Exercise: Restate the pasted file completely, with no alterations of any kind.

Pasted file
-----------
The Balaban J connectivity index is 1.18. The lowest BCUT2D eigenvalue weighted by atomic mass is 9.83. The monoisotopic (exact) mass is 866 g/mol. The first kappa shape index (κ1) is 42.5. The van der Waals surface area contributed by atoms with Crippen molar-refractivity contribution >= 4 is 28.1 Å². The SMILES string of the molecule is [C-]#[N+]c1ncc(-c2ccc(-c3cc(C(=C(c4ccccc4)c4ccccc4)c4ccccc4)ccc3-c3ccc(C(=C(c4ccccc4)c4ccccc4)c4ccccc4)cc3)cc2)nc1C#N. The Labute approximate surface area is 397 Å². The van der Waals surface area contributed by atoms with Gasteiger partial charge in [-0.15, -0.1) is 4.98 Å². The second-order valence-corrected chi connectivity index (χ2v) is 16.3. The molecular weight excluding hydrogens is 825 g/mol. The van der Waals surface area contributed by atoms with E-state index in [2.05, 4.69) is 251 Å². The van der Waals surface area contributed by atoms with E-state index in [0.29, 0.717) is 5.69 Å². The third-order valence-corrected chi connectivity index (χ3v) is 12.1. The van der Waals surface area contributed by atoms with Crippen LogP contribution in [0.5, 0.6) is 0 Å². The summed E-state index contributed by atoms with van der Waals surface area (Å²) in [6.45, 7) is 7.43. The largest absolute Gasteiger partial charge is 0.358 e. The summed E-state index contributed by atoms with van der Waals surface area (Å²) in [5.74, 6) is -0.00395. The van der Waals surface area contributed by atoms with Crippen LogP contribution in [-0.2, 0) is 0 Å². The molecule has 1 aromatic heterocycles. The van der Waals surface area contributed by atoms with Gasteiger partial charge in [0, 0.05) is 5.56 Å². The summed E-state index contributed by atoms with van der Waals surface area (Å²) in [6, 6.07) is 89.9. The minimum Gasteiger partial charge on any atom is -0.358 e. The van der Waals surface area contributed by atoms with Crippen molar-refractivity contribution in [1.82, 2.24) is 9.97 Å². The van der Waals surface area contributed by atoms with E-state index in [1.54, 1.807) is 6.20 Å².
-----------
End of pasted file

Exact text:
The Balaban J connectivity index is 1.18. The lowest BCUT2D eigenvalue weighted by atomic mass is 9.83. The monoisotopic (exact) mass is 866 g/mol. The first kappa shape index (κ1) is 42.5. The van der Waals surface area contributed by atoms with Crippen molar-refractivity contribution >= 4 is 28.1 Å². The SMILES string of the molecule is [C-]#[N+]c1ncc(-c2ccc(-c3cc(C(=C(c4ccccc4)c4ccccc4)c4ccccc4)ccc3-c3ccc(C(=C(c4ccccc4)c4ccccc4)c4ccccc4)cc3)cc2)nc1C#N. The Labute approximate surface area is 397 Å². The van der Waals surface area contributed by atoms with Gasteiger partial charge in [-0.15, -0.1) is 4.98 Å². The second-order valence-corrected chi connectivity index (χ2v) is 16.3. The molecular weight excluding hydrogens is 825 g/mol. The van der Waals surface area contributed by atoms with E-state index in [2.05, 4.69) is 251 Å². The van der Waals surface area contributed by atoms with E-state index in [0.29, 0.717) is 5.69 Å². The third-order valence-corrected chi connectivity index (χ3v) is 12.1. The van der Waals surface area contributed by atoms with Crippen LogP contribution in [0.5, 0.6) is 0 Å². The summed E-state index contributed by atoms with van der Waals surface area (Å²) in [6.45, 7) is 7.43. The largest absolute Gasteiger partial charge is 0.358 e. The summed E-state index contributed by atoms with van der Waals surface area (Å²) in [5.74, 6) is -0.00395. The van der Waals surface area contributed by atoms with Crippen LogP contribution in [-0.2, 0) is 0 Å². The molecule has 1 aromatic heterocycles. The van der Waals surface area contributed by atoms with Gasteiger partial charge in [0, 0.05) is 5.56 Å². The summed E-state index contributed by atoms with van der Waals surface area (Å²) in [6, 6.07) is 89.9. The minimum Gasteiger partial charge on any atom is -0.358 e. The van der Waals surface area contributed by atoms with Crippen molar-refractivity contribution in [1.82, 2.24) is 9.97 Å². The van der Waals surface area contributed by atoms with E-state index in [1.54, 1.807) is 6.20 Å².